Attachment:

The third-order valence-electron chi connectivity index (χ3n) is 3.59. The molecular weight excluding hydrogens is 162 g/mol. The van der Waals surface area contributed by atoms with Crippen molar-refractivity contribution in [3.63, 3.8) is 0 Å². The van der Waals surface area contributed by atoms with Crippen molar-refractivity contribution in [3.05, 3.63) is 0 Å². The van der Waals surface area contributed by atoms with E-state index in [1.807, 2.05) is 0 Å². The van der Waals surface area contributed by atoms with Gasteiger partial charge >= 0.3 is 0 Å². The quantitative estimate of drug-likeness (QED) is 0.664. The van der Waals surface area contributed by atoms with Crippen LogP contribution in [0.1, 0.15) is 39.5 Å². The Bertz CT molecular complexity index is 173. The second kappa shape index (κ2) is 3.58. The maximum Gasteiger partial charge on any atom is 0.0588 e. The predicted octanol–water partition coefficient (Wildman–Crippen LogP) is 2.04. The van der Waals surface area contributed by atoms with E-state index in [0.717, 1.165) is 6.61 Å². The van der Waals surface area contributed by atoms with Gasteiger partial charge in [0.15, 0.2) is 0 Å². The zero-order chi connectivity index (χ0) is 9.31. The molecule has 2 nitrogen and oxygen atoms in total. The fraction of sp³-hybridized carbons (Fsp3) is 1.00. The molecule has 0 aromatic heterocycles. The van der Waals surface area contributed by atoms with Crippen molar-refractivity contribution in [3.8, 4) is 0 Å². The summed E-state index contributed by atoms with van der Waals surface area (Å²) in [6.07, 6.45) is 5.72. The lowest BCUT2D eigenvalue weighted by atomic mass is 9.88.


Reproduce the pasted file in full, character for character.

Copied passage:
The third-order valence-electron chi connectivity index (χ3n) is 3.59. The molecular weight excluding hydrogens is 162 g/mol. The van der Waals surface area contributed by atoms with Crippen molar-refractivity contribution in [3.63, 3.8) is 0 Å². The van der Waals surface area contributed by atoms with Crippen molar-refractivity contribution in [3.05, 3.63) is 0 Å². The van der Waals surface area contributed by atoms with E-state index in [1.807, 2.05) is 0 Å². The van der Waals surface area contributed by atoms with Gasteiger partial charge >= 0.3 is 0 Å². The quantitative estimate of drug-likeness (QED) is 0.664. The van der Waals surface area contributed by atoms with Crippen LogP contribution in [0.1, 0.15) is 39.5 Å². The Bertz CT molecular complexity index is 173. The second kappa shape index (κ2) is 3.58. The maximum Gasteiger partial charge on any atom is 0.0588 e. The predicted octanol–water partition coefficient (Wildman–Crippen LogP) is 2.04. The van der Waals surface area contributed by atoms with E-state index in [0.717, 1.165) is 6.61 Å². The van der Waals surface area contributed by atoms with Gasteiger partial charge in [0.15, 0.2) is 0 Å². The zero-order chi connectivity index (χ0) is 9.31. The molecule has 2 nitrogen and oxygen atoms in total. The fraction of sp³-hybridized carbons (Fsp3) is 1.00. The molecule has 0 aromatic heterocycles. The van der Waals surface area contributed by atoms with Crippen molar-refractivity contribution in [3.8, 4) is 0 Å². The summed E-state index contributed by atoms with van der Waals surface area (Å²) in [6.07, 6.45) is 5.72. The lowest BCUT2D eigenvalue weighted by atomic mass is 9.88.